If I loved going into school and being a parent helper for 3 years

(19 Posts)

in various classes, photocopying homework, filing, glueing, sticking things into books, listening to reading and stuff,

would I like being a teaching assistant?

fwiw I really miss it now the children don't have parent helpers in their classrooms

Leeds2 Wed 20-Aug-14 18:32:46

A lot of people I know have gone on to become TAs following a period of going in as helpers. The couple I know in the private system were funded through the qualification (presume there were conditions!), don't know about the state system.

temporarilyjerry Wed 20-Aug-14 18:46:12

It's the same in the state system, Leeds. TAs in my school started as dinner ladies or parent helpers.

How old are your DCs, OP? Do you still have links with their primary school?

Have links with their old primary.. was very involved with the school.
do you think I should start there or do I need to do some qualification first?

spanieleyes Wed 20-Aug-14 19:32:34

You can't get qualifications without experience and you can't get (paid) experience without qualifications!! Our TA's start as dinner ladies and "volunteer" in the classrooms whilst gaining their level 3 TA qualifications. They then wait until a vacancy arises and hope no one more suitable applies.

so do hours spent as a parent helper/volunteer count towards experience?

spanieleyes Wed 20-Aug-14 19:38:30

Yes,as far as I am aware. I think many TA courses ask for school experience before you start the course and you also need to volunteer whilst on the course too.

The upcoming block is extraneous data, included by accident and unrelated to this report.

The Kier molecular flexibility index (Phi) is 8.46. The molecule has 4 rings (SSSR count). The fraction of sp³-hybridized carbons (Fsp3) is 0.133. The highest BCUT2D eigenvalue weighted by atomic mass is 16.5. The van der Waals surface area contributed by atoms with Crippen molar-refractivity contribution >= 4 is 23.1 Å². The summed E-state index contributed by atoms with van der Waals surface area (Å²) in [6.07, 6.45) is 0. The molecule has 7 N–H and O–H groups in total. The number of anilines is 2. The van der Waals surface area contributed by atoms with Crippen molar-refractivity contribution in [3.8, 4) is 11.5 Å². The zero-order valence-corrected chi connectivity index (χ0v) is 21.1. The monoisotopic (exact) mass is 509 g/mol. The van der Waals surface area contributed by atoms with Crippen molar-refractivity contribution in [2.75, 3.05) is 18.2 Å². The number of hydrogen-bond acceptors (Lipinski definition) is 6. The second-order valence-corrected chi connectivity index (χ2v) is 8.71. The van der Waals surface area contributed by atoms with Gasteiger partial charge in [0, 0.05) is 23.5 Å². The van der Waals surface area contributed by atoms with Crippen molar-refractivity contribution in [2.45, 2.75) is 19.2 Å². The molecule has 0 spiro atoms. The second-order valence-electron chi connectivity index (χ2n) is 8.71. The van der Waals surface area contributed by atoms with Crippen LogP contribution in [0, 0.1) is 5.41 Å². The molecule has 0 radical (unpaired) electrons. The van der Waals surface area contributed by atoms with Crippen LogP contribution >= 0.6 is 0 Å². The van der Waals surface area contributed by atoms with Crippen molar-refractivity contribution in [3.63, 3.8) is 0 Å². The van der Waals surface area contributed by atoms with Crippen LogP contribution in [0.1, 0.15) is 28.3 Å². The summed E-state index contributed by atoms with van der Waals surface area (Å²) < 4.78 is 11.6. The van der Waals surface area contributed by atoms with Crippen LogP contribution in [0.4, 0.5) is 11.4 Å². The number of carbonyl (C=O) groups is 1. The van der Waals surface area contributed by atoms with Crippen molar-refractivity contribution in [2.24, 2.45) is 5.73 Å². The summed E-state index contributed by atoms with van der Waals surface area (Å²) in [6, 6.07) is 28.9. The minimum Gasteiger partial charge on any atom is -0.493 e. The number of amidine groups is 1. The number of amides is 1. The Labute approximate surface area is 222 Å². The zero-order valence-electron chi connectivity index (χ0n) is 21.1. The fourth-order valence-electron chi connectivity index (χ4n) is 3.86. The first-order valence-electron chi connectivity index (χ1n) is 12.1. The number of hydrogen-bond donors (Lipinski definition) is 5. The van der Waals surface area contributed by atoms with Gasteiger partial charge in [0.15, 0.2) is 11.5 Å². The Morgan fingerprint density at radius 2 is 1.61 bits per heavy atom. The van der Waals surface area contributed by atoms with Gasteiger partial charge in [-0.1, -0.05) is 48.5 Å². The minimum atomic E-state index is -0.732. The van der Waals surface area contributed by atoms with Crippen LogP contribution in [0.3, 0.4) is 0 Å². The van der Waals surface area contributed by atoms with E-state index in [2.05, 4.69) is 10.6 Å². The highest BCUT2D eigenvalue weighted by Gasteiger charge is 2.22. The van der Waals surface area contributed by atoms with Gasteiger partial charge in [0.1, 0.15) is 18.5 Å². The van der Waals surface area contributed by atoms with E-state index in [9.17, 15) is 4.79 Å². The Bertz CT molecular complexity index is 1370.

temporarilyjerry Wed 20-Aug-14 19:40:14

Why not go and talk to the HT or DHT at the start of term? You seem to be in a good position to work towards this.

eeek thanks.. right.. beginning of term, I will grab the bull by the horns.

cassgate Wed 20-Aug-14 22:15:53

I did exactly what you are thinking about. I was a parent helper at my dcs school and really enjoyed it. I spoke to the school about supporting me through the level 3 at qualification as a volunteer. They were very supportive and I worked 2 full days a week as an unpaid ta in the year 4 class initially but was also offered paid supply as and when needed. This turned into paid part time ta within a few months and I will be full time in September .

CharlesRyder Thu 21-Aug-14 08:24:53

photocopying homework, filing, glueing, sticking things into books, listening to reading and stuff

Depending on the school you may not like being a TA if this is what you would hope to be doing.

Many TAs now primarily deliver intervention, so out of the classroom with a guided reading group or group following a maths booster scheme for example. 1:1 intervention is generally not considered cost effective so expect to be with groups (and associated requirement for behaviour management). TAs also cover the whole class for brief periods of time while the Teacher delivers intervention or has meetings (Annual Review etc).

TAs are also increasingly subject to Appraisal where you would have to demonstrate that your intervention is having an impact on learning.